As I teased yesterday, Marvel are to publish the Marvelman comic book. It's been an up-to-the-wire deal, but Marvel have signed a contract with Emotiv, who are representing Marvelman creator Mick Anglo and will reprint the silver age comics published during the nineteen fifties and nineteen sixties.
Naturally there are questions about the more recent-ish Marvelman/Miracleman run from Warrior Magazine and Eclipse Comics by Alan Moore, Garry Leach, Dez Skinn, Alan Davis, Chuck Austen, Rick Veitch, John Totleben, Neil Gaiman and Mark Buckingham that has been under extreme legal uncertainties since the series ended, mid-way into the latter creative team's run.
I understand it is Marvel's intent to publish that as well, and they are currently trying to contact every party involved to come to an agreement over any outstanding issues.
In what form that will take is still undecided, and there are still issues to address.
I recently ran a piece in one of my final Lying In The Gutters talking about some of the possibilities being discussed by various interested parties, and I understand that high seven figure dollar amounts were being thrown around that involved movies, toys, statues and a number of comic series.
But the last few days has seen the issue coalesce and Marvel to step up and sign on the dotted line.
Now the fun begins.
Marvelman was a creation by British writer/artist Mick Anglo for the publisher that reprinted Captain Marvel in the UK. Until they hit a roadblock when that series was cancelled in the US over legal issues with DC Comics. It would be a moment of foreshadowing. Marvelman and its numerous spinoff series were very popular in the UK and the character is considered the first British superhero.
At the beginning of the nineteen-eighties, Marvel UK publisher Dez Skinn quit to start his own publishing company, including Warrior, an anthology magazine that published early works of Alan Moore, Garry Leach, David Lloyd, Alan Davis, Grant Morrison and more, including V For Vendetta and Marvelman. This was a much more mature take on the children's character. Influenced by the novel Superfolks, Marvelman was a journery from a very human character to being a god, and the intricate effect on the world and the psyche this entailed.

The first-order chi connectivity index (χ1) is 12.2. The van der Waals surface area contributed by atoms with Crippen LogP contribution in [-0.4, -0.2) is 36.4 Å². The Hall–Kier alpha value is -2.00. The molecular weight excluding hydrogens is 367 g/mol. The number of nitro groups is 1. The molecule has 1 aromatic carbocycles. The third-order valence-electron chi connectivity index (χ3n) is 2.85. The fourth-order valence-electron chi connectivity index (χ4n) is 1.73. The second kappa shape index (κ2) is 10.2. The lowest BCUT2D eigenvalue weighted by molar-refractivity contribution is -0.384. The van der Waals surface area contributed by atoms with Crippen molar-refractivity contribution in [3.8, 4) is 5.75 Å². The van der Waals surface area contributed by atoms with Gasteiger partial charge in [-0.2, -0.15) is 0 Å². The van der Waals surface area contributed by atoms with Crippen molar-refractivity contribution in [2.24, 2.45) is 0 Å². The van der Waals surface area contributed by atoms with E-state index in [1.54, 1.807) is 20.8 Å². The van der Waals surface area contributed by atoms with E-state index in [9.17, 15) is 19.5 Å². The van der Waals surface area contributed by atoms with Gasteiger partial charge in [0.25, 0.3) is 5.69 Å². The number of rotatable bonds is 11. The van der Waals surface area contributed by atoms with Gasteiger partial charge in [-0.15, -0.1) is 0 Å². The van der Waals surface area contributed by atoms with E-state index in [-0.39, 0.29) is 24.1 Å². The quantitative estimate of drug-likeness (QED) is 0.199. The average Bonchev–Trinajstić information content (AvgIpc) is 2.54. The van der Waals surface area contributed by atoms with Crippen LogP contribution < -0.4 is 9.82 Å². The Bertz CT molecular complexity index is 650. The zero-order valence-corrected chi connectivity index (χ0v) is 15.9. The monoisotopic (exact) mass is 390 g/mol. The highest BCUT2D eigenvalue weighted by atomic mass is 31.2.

A falling out between the publisher and Alan Moore stalled the Marvelman series, though a legal trademark battle with Marvel was publically blamed, and Warrior concluded shortly afterwards.
As the creators rose through American comics, DC reprinted V For Vendetta but passed on Marvelman. Due to unclear rights issues, a decision that has probably saved them enormous legal bills.
Famously Jim Shooter didn't want to publish this comic from Marvel in the US, because any character with Marvel in his name had to be an upstanding individual and Marvelman didn't fit the bill. A long way from the current Marvel Boy.
Eclipse stepped up, signing a deal with Dez Skinn and Marvelman creators (but not Alan Davis) and the book was coloured, reprinted, renamed to Miracleman and extended, concluding Alan Moore's run on the book and starting afresh with Neil Gaiman and Mark Buckingham.
When Eclipse went bankrupt, the rights were bought by Todd McFarlane, as well as the film from the comics, with an intend to republish and create new stories. However, this became a bargaining chip with Neil Gaiman and it then emerged that Dez Skinn assumed the rights to Marvelman were in the public domain, but was wrong. Todd's stories suddenly became about the Man Of Miracles instead.
At which point, things went quiet. Everyone seemed to be afraid to even pursue the series. However Marvel and Neil Gaiman announced projects to aid Marvels & Miracles LLC, a company set up to sort the mess out once and for all. And there was silence again.
But recently Emotiv Records in Glasgow, headed by Jon Campbell, claimed that they were now representing Mick Anglo's interests in the character and some big people got involved. This is worthy of a piece in itself but figures started to include budgets for a movie, as well as all sorts of accoutrements. And then nothing. Silence. Until yesterday afternoon when I started to hear that Marvel had been contacting everyone assosciated with Marvelman. The deal has been done. Marvel have paid a considerable sum to the agents of Mick Anglo to secure the property once and for all. They are ready and confident to beat off any legal challenge from another party.
What form the reprints will take I don't know. But one of the greatest missing comics of all time is back, baby.
Oh yeah, and Red She-Hulk and World War Hulks to come…